Nevada County supervisors OK salary freeze, more may come
Sun News Service
NEVADA COUNTY, Calif. and#8212; In the face of a $5.5 million shortfall in next yearand#8217;s budget, Nevada County supervisors agreed to salary concessions offered by management employees in the Sheriffand#8217;s Office.
Similar concessions in other departments are expected to avoid some layoffs as county administrators look to close the gap, officials said Tuesday.
County officials have pointed to three solutions to the deficit and#8212; spending reductions, employee negotiations and use of reserve funds.
The countyand#8217;s deficit is projected for the 2011-12 fiscal year starting July 1, assuming spending levels in the current fiscal year continue. Projected revenue declines for next year reflect an expected decrease in property taxes and other sources of income.
Nevada Countyand#8217;s total budget for the 2010-11 year is $182 million. But local leaders only have control over a subset of that amount: The general fund budget of about $61 million, which pays for most salaries and services not covered by state or federal grants.
By giving up pay raises scheduled for next year, 21 managers in the Sheriffand#8217;s Office will save the county about $138,000.
In addition, new hires into the group, which include captains, lieutenants and sergeants, would contribute 9 percent to their pension fund; previously, employees made no contributions to the fund.
In a unanimous decision, the countyand#8217;s Board of Supervisors supported the concession at its Tuesday meeting.
The reduction offer and#8220;exhibits exceptional leadership,and#8221; said District 5 Supervisor Ted Owens.
Reductions such as these can help to offset the severity of layoffs, said county CEO Rick Haffey.
and#8220;We may see more of these, and we may have one in the pipeline for our Jan. 11 meeting,and#8221; Haffey said. He did not elaborate on which department could be next.
So far, the county has cut about $359,000 against next yearand#8217;s expected deficit, said Deputy County Executive Officer Joe Christoffel.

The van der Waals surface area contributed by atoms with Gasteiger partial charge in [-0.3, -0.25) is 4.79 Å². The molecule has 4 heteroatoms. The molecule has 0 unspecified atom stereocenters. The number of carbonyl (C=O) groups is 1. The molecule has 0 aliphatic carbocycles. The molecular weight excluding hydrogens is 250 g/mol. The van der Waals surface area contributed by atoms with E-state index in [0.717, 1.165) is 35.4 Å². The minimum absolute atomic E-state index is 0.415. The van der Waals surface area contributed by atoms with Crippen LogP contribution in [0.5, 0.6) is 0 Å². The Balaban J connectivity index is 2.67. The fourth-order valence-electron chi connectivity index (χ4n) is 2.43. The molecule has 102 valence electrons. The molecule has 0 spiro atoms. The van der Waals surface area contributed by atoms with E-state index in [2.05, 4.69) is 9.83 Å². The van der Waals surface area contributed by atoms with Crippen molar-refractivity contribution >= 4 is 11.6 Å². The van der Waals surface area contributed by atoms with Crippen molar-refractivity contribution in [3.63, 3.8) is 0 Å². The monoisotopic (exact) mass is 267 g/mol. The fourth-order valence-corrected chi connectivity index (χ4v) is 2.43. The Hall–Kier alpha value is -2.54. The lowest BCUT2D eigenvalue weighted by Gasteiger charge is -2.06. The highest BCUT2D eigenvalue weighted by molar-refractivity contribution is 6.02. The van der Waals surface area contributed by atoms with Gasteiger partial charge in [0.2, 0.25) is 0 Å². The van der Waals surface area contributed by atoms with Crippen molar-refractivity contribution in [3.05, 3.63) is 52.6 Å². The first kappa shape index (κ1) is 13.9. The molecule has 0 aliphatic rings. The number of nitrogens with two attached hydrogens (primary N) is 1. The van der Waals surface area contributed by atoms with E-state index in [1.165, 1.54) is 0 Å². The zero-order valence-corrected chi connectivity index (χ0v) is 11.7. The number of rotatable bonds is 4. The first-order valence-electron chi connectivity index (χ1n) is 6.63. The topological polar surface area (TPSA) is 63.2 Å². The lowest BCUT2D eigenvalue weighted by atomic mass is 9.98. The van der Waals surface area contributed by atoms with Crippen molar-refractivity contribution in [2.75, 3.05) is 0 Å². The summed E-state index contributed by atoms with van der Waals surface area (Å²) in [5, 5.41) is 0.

Property tax revenues are down 7.5 percent this year and account for most of the countyand#8217;s deficit.
In other board business, supervisors agreed to consolidate the countyand#8217;s subsidized Section 8 housing program with the Consolidated Area Housing Authority of Sutter County. The Federal Section 8 program provides subsidized housing to 295 low-income Nevada County families.
The consolidation plan must still gain approval from the federal Department of Housing and Urban Development.
At first, the county would subcontract program administration to the Sutter County agency before turning it over fully midway through 2011, said Health and Human Services Director Jeff Brown.
The program is too expensive to administer for such a relatively small caseload, Brown said. It is costing Nevada County $253,700 to run the program this year. The savings provided by the move arenand#8217;t yet known, Brown said.
Tuesday marked District 3 Supervisor John Spencerand#8217;s final board meeting. Terry Lamphier defeated Spencer in June and swears into office Jan. 3.
Support Local Journalism
Support Local Journalism
Readers around Lake Tahoe, Truckee, and beyond make the Sierra Sun's work possible. Your financial contribution supports our efforts to deliver quality, locally relevant journalism.
Now more than ever, your support is critical to help us keep our community informed about the evolving coronavirus pandemic and the impact it is having locally. Every contribution, however large or small, will make a difference.
Your donation will help us continue to cover COVID-19 and our other vital local news.
Start a dialogue, stay on topic and be civil.
If you don't follow the rules, your comment may be deleted.
User Legend: Moderator Trusted User